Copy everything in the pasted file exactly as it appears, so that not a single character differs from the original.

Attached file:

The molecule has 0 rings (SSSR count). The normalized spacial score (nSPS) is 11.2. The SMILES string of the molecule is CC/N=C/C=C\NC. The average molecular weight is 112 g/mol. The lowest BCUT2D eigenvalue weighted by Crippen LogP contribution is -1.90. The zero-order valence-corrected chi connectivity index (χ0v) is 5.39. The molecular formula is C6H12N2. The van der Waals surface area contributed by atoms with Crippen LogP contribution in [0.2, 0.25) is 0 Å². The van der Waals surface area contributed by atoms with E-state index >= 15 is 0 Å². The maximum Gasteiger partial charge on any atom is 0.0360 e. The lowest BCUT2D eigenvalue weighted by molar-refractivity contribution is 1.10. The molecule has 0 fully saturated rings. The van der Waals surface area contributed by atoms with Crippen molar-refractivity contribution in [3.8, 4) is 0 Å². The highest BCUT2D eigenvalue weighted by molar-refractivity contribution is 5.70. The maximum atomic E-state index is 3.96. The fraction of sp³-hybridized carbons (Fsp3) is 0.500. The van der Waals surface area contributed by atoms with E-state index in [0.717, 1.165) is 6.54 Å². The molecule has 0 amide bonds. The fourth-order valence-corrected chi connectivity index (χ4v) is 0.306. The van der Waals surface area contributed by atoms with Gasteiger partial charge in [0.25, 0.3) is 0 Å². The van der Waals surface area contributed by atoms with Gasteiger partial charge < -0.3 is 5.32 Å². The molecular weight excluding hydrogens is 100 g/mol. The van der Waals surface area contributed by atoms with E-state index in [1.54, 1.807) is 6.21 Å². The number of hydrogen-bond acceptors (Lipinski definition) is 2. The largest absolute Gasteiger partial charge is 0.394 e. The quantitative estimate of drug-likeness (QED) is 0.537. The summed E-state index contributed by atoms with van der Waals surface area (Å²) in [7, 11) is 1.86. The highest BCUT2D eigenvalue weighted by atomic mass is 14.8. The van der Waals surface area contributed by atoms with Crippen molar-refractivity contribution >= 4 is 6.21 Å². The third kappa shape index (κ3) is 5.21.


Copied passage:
The molecule has 0 rings (SSSR count). The normalized spacial score (nSPS) is 11.2. The SMILES string of the molecule is CC/N=C/C=C\NC. The average molecular weight is 112 g/mol. The lowest BCUT2D eigenvalue weighted by Crippen LogP contribution is -1.90. The zero-order valence-corrected chi connectivity index (χ0v) is 5.39. The molecular formula is C6H12N2. The van der Waals surface area contributed by atoms with Crippen LogP contribution in [0.2, 0.25) is 0 Å². The van der Waals surface area contributed by atoms with E-state index >= 15 is 0 Å². The maximum Gasteiger partial charge on any atom is 0.0360 e. The lowest BCUT2D eigenvalue weighted by molar-refractivity contribution is 1.10. The molecule has 0 fully saturated rings. The van der Waals surface area contributed by atoms with Crippen molar-refractivity contribution in [3.8, 4) is 0 Å². The highest BCUT2D eigenvalue weighted by molar-refractivity contribution is 5.70. The maximum atomic E-state index is 3.96. The fraction of sp³-hybridized carbons (Fsp3) is 0.500. The van der Waals surface area contributed by atoms with E-state index in [0.717, 1.165) is 6.54 Å². The molecule has 0 amide bonds. The fourth-order valence-corrected chi connectivity index (χ4v) is 0.306. The van der Waals surface area contributed by atoms with Gasteiger partial charge in [0.25, 0.3) is 0 Å². The van der Waals surface area contributed by atoms with Gasteiger partial charge < -0.3 is 5.32 Å². The molecular weight excluding hydrogens is 100 g/mol. The van der Waals surface area contributed by atoms with E-state index in [1.54, 1.807) is 6.21 Å². The number of hydrogen-bond acceptors (Lipinski definition) is 2. The largest absolute Gasteiger partial charge is 0.394 e. The quantitative estimate of drug-likeness (QED) is 0.537. The summed E-state index contributed by atoms with van der Waals surface area (Å²) in [7, 11) is 1.86. The highest BCUT2D eigenvalue weighted by atomic mass is 14.8. The van der Waals surface area contributed by atoms with Crippen molar-refractivity contribution >= 4 is 6.21 Å². The third kappa shape index (κ3) is 5.21.